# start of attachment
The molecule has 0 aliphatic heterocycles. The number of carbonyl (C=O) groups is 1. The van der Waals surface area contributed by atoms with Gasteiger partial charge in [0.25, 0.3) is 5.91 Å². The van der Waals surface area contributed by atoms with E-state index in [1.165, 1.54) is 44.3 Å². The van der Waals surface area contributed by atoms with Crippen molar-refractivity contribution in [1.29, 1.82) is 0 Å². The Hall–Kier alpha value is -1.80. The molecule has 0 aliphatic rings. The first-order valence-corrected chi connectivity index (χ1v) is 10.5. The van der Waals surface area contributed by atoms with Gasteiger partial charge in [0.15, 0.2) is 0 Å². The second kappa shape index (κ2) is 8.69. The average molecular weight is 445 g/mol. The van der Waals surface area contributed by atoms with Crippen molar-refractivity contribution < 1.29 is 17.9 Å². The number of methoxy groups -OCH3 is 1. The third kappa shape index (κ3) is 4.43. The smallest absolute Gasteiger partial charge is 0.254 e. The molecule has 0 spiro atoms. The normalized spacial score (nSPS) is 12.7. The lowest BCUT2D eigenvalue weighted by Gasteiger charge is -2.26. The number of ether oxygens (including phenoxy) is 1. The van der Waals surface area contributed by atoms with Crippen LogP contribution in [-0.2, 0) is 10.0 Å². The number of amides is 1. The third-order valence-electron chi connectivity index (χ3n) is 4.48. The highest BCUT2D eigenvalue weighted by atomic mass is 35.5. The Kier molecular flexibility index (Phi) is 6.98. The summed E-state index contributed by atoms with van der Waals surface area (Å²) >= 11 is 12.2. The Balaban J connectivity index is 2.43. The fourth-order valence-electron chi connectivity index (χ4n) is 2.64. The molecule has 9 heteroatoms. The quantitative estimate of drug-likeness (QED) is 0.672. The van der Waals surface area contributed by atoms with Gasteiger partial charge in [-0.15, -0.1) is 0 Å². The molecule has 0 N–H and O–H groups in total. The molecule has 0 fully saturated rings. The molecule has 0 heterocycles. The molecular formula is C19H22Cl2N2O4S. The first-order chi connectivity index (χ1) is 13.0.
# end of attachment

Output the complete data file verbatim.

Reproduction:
The molecule has 0 aliphatic heterocycles. The number of carbonyl (C=O) groups is 1. The van der Waals surface area contributed by atoms with Gasteiger partial charge in [0.25, 0.3) is 5.91 Å². The van der Waals surface area contributed by atoms with E-state index in [1.165, 1.54) is 44.3 Å². The van der Waals surface area contributed by atoms with Crippen molar-refractivity contribution in [1.29, 1.82) is 0 Å². The Hall–Kier alpha value is -1.80. The molecule has 0 aliphatic rings. The first-order valence-corrected chi connectivity index (χ1v) is 10.5. The van der Waals surface area contributed by atoms with Gasteiger partial charge in [0.15, 0.2) is 0 Å². The second kappa shape index (κ2) is 8.69. The average molecular weight is 445 g/mol. The van der Waals surface area contributed by atoms with Crippen molar-refractivity contribution < 1.29 is 17.9 Å². The number of methoxy groups -OCH3 is 1. The third kappa shape index (κ3) is 4.43. The smallest absolute Gasteiger partial charge is 0.254 e. The molecule has 0 spiro atoms. The normalized spacial score (nSPS) is 12.7. The lowest BCUT2D eigenvalue weighted by Gasteiger charge is -2.26. The number of ether oxygens (including phenoxy) is 1. The van der Waals surface area contributed by atoms with Crippen LogP contribution in [-0.2, 0) is 10.0 Å². The number of amides is 1. The third-order valence-electron chi connectivity index (χ3n) is 4.48. The highest BCUT2D eigenvalue weighted by atomic mass is 35.5. The Kier molecular flexibility index (Phi) is 6.98. The summed E-state index contributed by atoms with van der Waals surface area (Å²) >= 11 is 12.2. The Balaban J connectivity index is 2.43. The fourth-order valence-electron chi connectivity index (χ4n) is 2.64. The molecule has 9 heteroatoms. The quantitative estimate of drug-likeness (QED) is 0.672. The van der Waals surface area contributed by atoms with Gasteiger partial charge in [-0.15, -0.1) is 0 Å². The molecule has 0 N–H and O–H groups in total. The molecule has 0 fully saturated rings. The molecule has 0 heterocycles. The molecular formula is C19H22Cl2N2O4S. The first-order chi connectivity index (χ1) is 13.0.